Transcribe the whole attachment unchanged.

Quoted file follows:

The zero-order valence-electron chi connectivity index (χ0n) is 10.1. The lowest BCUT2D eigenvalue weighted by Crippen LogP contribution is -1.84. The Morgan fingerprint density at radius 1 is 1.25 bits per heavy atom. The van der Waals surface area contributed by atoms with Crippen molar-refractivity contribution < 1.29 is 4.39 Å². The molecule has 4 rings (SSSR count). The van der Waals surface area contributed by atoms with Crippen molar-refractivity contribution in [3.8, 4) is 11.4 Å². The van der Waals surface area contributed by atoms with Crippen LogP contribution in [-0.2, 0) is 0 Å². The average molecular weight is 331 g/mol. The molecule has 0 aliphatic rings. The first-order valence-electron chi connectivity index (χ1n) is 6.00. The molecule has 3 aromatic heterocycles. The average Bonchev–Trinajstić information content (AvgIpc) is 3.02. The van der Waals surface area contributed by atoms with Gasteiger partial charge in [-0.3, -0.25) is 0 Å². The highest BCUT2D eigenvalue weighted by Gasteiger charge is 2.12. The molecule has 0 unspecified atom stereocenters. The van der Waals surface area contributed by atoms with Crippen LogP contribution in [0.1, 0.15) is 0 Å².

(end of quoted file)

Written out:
The zero-order valence-electron chi connectivity index (χ0n) is 10.1. The lowest BCUT2D eigenvalue weighted by Crippen LogP contribution is -1.84. The Morgan fingerprint density at radius 1 is 1.25 bits per heavy atom. The van der Waals surface area contributed by atoms with Crippen molar-refractivity contribution < 1.29 is 4.39 Å². The molecule has 4 rings (SSSR count). The van der Waals surface area contributed by atoms with Crippen molar-refractivity contribution in [3.8, 4) is 11.4 Å². The van der Waals surface area contributed by atoms with Crippen LogP contribution in [-0.2, 0) is 0 Å². The average molecular weight is 331 g/mol. The molecule has 0 aliphatic rings. The first-order valence-electron chi connectivity index (χ1n) is 6.00. The molecule has 3 aromatic heterocycles. The average Bonchev–Trinajstić information content (AvgIpc) is 3.02. The van der Waals surface area contributed by atoms with Gasteiger partial charge in [-0.3, -0.25) is 0 Å². The highest BCUT2D eigenvalue weighted by Gasteiger charge is 2.12. The molecule has 0 unspecified atom stereocenters. The van der Waals surface area contributed by atoms with Crippen LogP contribution in [0.1, 0.15) is 0 Å².